Thursday, May 7, 2009

Clarity: Everything the Globe and Mail seeks to avoid on tax leakage

The Globe’s desperately seeking the avoidance of clarity on tax leakage from the get go.

Stress test results provide ‘clarity'

Globe and Mail
May 7, 2009 at 8:25 PM EDT

For the first time since the credit crisis erupted, the Obama administration has quantified the trouble facing the U.S. financial industry, saying its long-awaited stress tests show that 10 of the country's largest banks must raise $75-billion (U.S.) in fresh capital.

The results of the federal government's study, which gauged the ability of 19 big banks to withstand a deep recession, were more benign than many observers had expected. The findings should provide a measure of certainty to investors, and at the same time draw a clear line between the strongest and weakest institutions.

For the nine strongest, including JPMorgan Chase & Co. [JPM-N] and Goldman Sachs Group Inc., [GS-N] the tests are an important validation that will set the stage for them to repay their government loans, and extricate themselves from Washington's embrace.

“There is a reassurance in clarity,” U.S. Treasury Secretary Timothy Geithner said. He added that the details provided in the report should reassure large private investors about taking substantial stakes in banks, easing the government's financing burden.
Capital One

“That will make it possible for more capital to come into the financial system,” he said. “That will make it easier for banks to be in a position to ultimately repay the government.”

However, should the banks falter in their plans to raise cash, Washington said it would once again be there to prop up the sector with more money.

The tests were designed to forecast how the top 19 U.S. banks, with more than $2-trillion in total assets, would fare if the economic picture deteriorated over the next year. Under this gloomy scenario, regulators estimated these banks could lose as much as $600-billion in 2009 and 2010, leaving them with a combined capital shortfall of $75-billion.

One of the striking facets of the stress test plan is the willingness of Washington to differentiate between haves and have-nots, something policy makers have scrupulously avoided during the crisis.

When Washington initiated its Troubled Asset Relief Program in the fall, it compelled all the major banks to take government aid money, fearing that, if they didn't, investors might stage a run on the most fragile lenders.

But yesterday's stress test results suggest the Treasury Department and the U.S. Federal Reserve Board are confident that the weaker banks are resilient enough now to be singled out without jeopardizing their survival.

“The results released today should provide considerable comfort to investors and the public,” Fed chairman Ben Bernanke said.

The question now is how these banks will attempt to address their capital deficiencies – and whether their efforts to raise money will, in some cases, place them more firmly within Washington's grasp.

Bank of America Corp. [BAC-N] emerged as the most needy of the country's big banks, and must find $34-billion in additional capital to ward against potential losses. If it converts some of its preferred shares into common stock, the government may end up becoming one of its largest shareholders.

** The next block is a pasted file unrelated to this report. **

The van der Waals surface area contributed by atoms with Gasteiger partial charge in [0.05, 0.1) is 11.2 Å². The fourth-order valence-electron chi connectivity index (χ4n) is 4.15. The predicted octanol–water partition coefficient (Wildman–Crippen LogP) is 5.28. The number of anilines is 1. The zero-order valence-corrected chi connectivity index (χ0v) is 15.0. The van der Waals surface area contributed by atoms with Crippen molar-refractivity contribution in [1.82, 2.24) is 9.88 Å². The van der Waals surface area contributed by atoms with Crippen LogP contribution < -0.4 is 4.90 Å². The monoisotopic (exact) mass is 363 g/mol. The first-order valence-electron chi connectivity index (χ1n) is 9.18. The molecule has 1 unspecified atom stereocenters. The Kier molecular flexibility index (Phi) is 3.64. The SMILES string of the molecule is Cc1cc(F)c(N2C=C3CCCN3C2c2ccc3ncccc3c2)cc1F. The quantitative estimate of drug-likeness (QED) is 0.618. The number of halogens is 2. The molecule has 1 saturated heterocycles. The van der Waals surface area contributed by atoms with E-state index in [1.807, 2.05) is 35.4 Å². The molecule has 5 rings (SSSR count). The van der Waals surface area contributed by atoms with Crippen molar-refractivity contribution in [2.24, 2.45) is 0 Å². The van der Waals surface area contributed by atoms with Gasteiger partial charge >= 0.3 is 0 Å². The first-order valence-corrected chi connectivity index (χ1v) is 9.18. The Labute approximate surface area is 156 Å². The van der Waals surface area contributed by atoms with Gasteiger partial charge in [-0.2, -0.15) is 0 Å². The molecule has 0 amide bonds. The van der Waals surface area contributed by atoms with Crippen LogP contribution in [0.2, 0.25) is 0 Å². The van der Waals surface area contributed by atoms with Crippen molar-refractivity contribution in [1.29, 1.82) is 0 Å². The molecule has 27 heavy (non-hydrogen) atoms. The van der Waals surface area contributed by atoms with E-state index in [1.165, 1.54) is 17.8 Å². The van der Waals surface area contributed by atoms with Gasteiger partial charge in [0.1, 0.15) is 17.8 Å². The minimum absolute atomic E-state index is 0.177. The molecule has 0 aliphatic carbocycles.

Bank of America said it doesn't expect to go begging to the government again, and will sell common stock and assets to bridge the gap. “We are comfortable with our current capital position in the present economic environment,” said Ken Lewis, the bank's CEO.

Wells Fargo & Co. [WFC-N], which needs to raise $13.7-billion, announced late yesterday it will try to sell $6-billion in shares.

Citigroup Inc. [C-N], which faces a $5.5-billion shortfall and has been heavily reliant on government bailout funds, said yesterday it will expand a program to convert preferred shares into common equity to cover that gap.

The options are murkier for GMAC LLC [GOM-N], an auto finance company at the heart of the government's plans to revive General Motors Corp. and rescue Chrysler LLC. It needs $11.5-billion, and analysts are uncertain as to where the financing arm will find it.

Smaller lenders such as Fifth Third Bancorp, KeyCorp., Regions Financial Corp. and SunTrust Banks Inc. must raise between $1-billion and $3-billion apiece.

The nine who were given a clean bill of health include Goldman, JPMorgan, Bank of New York Mellon, MetLife Inc., American Express, State Street Corp., BB&T, U.S. Bancorp and Capital One Financial.

Although investors reacted positively to the results in after-hours trading, some critics have contended the government's worst-case scenario – a 3.3-per-cent decline in the economy, 10.3 per cent unemployment, and a 22-per-cent drop in housing prices – wasn't nearly gloomy enough.

Some of the banks, meanwhile, have insisted the stress tests were unreasonably pessimistic in their assumptions, and forced them to take capital they didn't need.

Mr. Bernanke alluded to this recently, saying that, in designing the test, the government had to steer a safe passage between Scylla and Charybdis, the mythological sea monsters.

1 comment:

Dr Mike said...

I am glad to see that the Globe supports the protection of investors thru the clarity afforded by the bank stress testing in the US.

It is just too bad that this paper did not feel the same way about Canada & push for clarity & accountability when it came to the implementation of gov`t tax policy---I think that we deserve at least this much.

A trust tax will be in place come 2011 & media types like the Globe have done very little to parse the basics behind the tax law itself & very little to see if it based upon fact or Finance Department fiction.

Falling in-line with the gov`t because your ownership demands it , is no way to run a reputable paper.

Dr Mike Popovich